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Source: International Labour Office (ILO)
16 June 2005

93rd annual Conference of the ILO concludes its work

Delegates pave the way for urgent action on key labour concerns

Thursday 16 June 2005 (ILO/05/31)

GENEVA (ILO News) - More than 3,000 government, employer and worker delegates concluded the
93rd annual Conference of the International Labour Organization today following intense discussions on the need for urgently eliminating forced labour, creating jobs for youth, improving safety at work and tackling what ILO Director-General Juan Somavia called a "global jobs crisis".

"Faced with a global jobs crisis that involves trillions in GDP growth but just a trickle of new jobs, we need as many good ideas as we can generate to guide our future course of action", ILO Director-General Juan Somavia said in his wrap-up of the 93rd International Labour Conference. "The credibility of democracy and open markets are at stake. This conference has risen to the challenge by providing a rich laboratory of ideas for our efforts to make decent work a global goal."

The annual meeting of the ILO's 178 member States also discussed the situation of workers in the occupied Arab territories, the state of labour standards in Belarus, Colombia and other countries and the on-going situation of efforts to stop the use of forced labour in Myanmar. Delegates also discussed the current state of working hours and how to balance the need for flexibility with protecting workers' security, health and family life.

In the absence of a quorum for the vote on a proposed Convention on work in the fishing sector, the Conference asked the Governing Body to place a corresponding item on the agenda of the Conference in 2007, and that the report submitted to the Conference plenary be used for further consideration.

Two eminent guest speakers brought messages on the need to redress problems with globalization and decent work to the Conference. H.E. Abdelaziz Bouteflika, President of the People's Republic of Algeria and current President of the Arab League, called for a new social dimension of globalization at the Millennium Summit in September 2000. H.E. Olusegun Obasanjo, President of Nigeria and currently Chair of the African Union (AU), urged Africa's development partners to join it in making the decent work agenda of the ILO a global goal.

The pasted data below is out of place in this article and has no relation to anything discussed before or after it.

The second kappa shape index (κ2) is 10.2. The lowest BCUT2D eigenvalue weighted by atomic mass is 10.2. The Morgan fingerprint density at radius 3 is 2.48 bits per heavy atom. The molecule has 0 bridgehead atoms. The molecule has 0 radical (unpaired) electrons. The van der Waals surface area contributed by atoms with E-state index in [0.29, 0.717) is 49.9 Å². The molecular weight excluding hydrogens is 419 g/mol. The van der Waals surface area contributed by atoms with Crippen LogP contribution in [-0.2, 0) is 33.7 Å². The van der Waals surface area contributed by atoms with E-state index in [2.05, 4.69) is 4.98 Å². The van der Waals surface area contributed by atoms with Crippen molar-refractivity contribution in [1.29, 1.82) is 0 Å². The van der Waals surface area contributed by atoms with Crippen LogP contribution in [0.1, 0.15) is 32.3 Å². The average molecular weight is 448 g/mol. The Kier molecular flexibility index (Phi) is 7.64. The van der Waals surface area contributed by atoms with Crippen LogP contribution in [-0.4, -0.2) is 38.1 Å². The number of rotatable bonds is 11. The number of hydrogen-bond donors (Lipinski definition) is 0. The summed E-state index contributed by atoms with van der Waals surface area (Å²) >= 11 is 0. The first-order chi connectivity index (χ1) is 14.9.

The Conference President was Mr. Basim Khalil Alsalim, Minister of Labour of the Hashemite Kingdom of Jordan. The Conference elected as Vice-Presidents Mr. Andrew J. Finlay (Employers) of Canada, Mrs. Hilda Anderson (Workers) of Mexico and Mr. Galo Chiriboga Zambrano (Governments), Minister of Labour and Employment of Ecuador.

The 93rd International Labour Conference adopted a programme and budget of US$594.31 million for the 2006-07 biennium. The 2006-07 budget includes moderate real growth of 1.1 per cent to address institutional investment needs and extraordinary items.

The new program and budget focuses on decent work as a global goal and action needed at the local, national, regional and international levels to make it happen, including Decent Work Country Programmes. The program reinforces and deepens the four strategic objectives of the ILO: promoting standards and fundamental principles and rights at work, creating greater opportunities for women and men to secure decent employment and income and for enterprise development, enhancing the coverage and effectiveness of social protection for all, and strengthening tripartism and social dialogue. It also proposes initiatives on decent work for youth, corporate social responsibility, export processing zones, and the informal economy.

The Conference also selected new government, employer and worker members of the
Governing Body.

The Conference marked the fourth
World Day Against Child Labour by calling for the elimination of child labour in one of the world's most dangerous sectors - small-scale mining and quarrying - within five to 10 years. This "call to action" was aimed at freeing the estimated 1 million or more children aged five to 17 who currently toil in dangerous conditions in small-scale mines and quarries around the world.


The annual Conference of the ILO drew more than 3,000 delegates, including heads of State, labour ministers and leaders of workers' and employers' organizations from most of the ILO's 178 member States. Each member country has the right to send four delegates to the Conference: two from government and one each representing workers and employers, each of whom may speak and vote independently.

The role of the International Labour Conference is to adopt and oversee compliance with international labour standards, establish the budget of the Organization and elect members of the Governing Body. Since 1919, the Conference has served as a major international forum for debate on social and labour questions of worldwide importance.

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